LOGIN TO YOUR ACCOUNT

Username
Password
Remember Me
Or use your Academic/Social account:

CREATE AN ACCOUNT

Or use your Academic/Social account:

Congratulations!

You have just completed your registration at OpenAire.

Before you can login to the site, you will need to activate your account. An e-mail will be sent to you with the proper instructions.

Important!

Please note that this site is currently undergoing Beta testing.
Any new content you create is not guaranteed to be present to the final version of the site upon release.

Thank you for your patience,
OpenAire Dev Team.

Close This Message

CREATE AN ACCOUNT

Name:
Username:
Password:
Verify Password:
E-mail:
Verify E-mail:
*All Fields Are Required.
Please Verify You Are Human:
fbtwitterlinkedinvimeoflicker grey 14rssslideshare1
Publisher: Springer Netherlands
Languages: English
Types: Article
Subjects: KD, GV
This paper explores the constructed nature of legal complaints through the adoption of a socio-linguistic model with an emphasis upon pragmatics and elements of conversation analysis. When making a legal complaint, we posit that there is a conflict between effective communication and the uptake of politeness strategies. Furthermore, how complaints are ‘worked up’ in situ is a product of the arena in which such complaints are made. Through a textual analysis of the methods of complaining adopted by those who make representations to the licensing authority, for the purposes of objecting to a licence application, we show the tension between making oneself clear and being polite, and how complaints in different settings take different forms. We conclude by exploring the implications of our findings for legal processes—is it reasonable, for instance, to talk of ‘consistency’ in testimony if each complaint is worked up in situ—and for pragmatic theory more generally, i.e the applicability of Brown and Levinson’s politeness model for legal processes.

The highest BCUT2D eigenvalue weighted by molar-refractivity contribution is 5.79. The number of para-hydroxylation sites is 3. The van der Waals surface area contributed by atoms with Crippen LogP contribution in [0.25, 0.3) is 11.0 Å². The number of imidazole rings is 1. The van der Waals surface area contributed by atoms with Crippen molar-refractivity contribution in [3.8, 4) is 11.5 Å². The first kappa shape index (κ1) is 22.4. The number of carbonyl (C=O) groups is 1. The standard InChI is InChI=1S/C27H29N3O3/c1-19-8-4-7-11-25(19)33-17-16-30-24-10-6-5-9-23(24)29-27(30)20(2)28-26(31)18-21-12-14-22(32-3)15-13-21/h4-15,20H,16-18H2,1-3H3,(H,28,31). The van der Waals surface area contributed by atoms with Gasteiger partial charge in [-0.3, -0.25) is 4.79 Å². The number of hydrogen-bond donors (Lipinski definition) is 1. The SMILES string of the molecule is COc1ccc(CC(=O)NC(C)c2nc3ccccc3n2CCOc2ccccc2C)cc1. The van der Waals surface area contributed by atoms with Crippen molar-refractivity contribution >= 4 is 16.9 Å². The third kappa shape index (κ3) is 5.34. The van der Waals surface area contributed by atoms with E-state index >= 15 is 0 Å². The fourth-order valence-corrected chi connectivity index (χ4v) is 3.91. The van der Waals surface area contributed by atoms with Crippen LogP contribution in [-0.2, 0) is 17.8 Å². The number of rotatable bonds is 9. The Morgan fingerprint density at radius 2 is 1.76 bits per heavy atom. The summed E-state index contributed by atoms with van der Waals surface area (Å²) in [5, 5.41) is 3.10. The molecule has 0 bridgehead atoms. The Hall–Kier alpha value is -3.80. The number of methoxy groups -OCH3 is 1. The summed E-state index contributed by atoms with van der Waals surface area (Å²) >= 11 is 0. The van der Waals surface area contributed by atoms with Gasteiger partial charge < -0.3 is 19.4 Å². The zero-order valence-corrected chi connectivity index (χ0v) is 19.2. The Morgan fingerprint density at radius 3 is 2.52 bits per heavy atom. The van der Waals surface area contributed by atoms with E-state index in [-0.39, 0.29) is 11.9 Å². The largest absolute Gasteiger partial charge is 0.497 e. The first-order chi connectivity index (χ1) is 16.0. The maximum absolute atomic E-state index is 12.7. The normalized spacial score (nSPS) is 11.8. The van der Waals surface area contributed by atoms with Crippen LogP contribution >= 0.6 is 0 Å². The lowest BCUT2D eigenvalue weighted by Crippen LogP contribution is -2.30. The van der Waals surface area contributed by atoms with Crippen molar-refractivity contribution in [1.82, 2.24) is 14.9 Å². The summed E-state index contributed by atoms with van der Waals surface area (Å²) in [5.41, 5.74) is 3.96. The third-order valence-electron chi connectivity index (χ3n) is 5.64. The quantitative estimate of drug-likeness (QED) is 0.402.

• The results below are discovered through our pilot algorithms. Let us know how we are doing!

    • 8.
  • No related research data.
  • No similar publications.

Share - Bookmark

Cite this article